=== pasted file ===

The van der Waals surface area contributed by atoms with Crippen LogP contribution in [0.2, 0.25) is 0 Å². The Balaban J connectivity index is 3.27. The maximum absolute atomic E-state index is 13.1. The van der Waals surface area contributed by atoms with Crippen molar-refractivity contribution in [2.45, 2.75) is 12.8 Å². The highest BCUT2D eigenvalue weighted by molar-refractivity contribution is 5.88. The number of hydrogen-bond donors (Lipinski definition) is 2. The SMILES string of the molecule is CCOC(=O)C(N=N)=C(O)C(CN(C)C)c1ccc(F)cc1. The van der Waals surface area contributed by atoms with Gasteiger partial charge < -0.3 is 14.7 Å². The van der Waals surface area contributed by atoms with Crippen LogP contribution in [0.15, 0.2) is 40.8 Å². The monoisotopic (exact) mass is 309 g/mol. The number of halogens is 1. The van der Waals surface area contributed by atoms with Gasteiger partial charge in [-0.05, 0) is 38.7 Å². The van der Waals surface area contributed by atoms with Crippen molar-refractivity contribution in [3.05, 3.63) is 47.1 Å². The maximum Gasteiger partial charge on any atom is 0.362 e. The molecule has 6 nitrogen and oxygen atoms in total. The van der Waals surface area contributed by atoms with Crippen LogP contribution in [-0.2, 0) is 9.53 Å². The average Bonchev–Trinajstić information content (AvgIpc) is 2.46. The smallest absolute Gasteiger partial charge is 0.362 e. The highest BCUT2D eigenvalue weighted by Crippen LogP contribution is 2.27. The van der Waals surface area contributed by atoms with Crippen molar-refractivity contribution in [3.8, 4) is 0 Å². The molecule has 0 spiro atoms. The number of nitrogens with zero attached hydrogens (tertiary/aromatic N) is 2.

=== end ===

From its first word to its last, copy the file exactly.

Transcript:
The van der Waals surface area contributed by atoms with Crippen LogP contribution in [0.2, 0.25) is 0 Å². The Balaban J connectivity index is 3.27. The maximum absolute atomic E-state index is 13.1. The van der Waals surface area contributed by atoms with Crippen molar-refractivity contribution in [2.45, 2.75) is 12.8 Å². The highest BCUT2D eigenvalue weighted by molar-refractivity contribution is 5.88. The number of hydrogen-bond donors (Lipinski definition) is 2. The SMILES string of the molecule is CCOC(=O)C(N=N)=C(O)C(CN(C)C)c1ccc(F)cc1. The van der Waals surface area contributed by atoms with Gasteiger partial charge < -0.3 is 14.7 Å². The van der Waals surface area contributed by atoms with Crippen LogP contribution in [0.15, 0.2) is 40.8 Å². The monoisotopic (exact) mass is 309 g/mol. The number of halogens is 1. The van der Waals surface area contributed by atoms with Gasteiger partial charge in [-0.05, 0) is 38.7 Å². The van der Waals surface area contributed by atoms with Crippen molar-refractivity contribution in [3.05, 3.63) is 47.1 Å². The maximum Gasteiger partial charge on any atom is 0.362 e. The molecule has 6 nitrogen and oxygen atoms in total. The van der Waals surface area contributed by atoms with Crippen LogP contribution in [-0.2, 0) is 9.53 Å². The average Bonchev–Trinajstić information content (AvgIpc) is 2.46. The smallest absolute Gasteiger partial charge is 0.362 e. The highest BCUT2D eigenvalue weighted by Crippen LogP contribution is 2.27. The van der Waals surface area contributed by atoms with Crippen molar-refractivity contribution in [3.8, 4) is 0 Å². The molecule has 0 spiro atoms. The number of nitrogens with zero attached hydrogens (tertiary/aromatic N) is 2.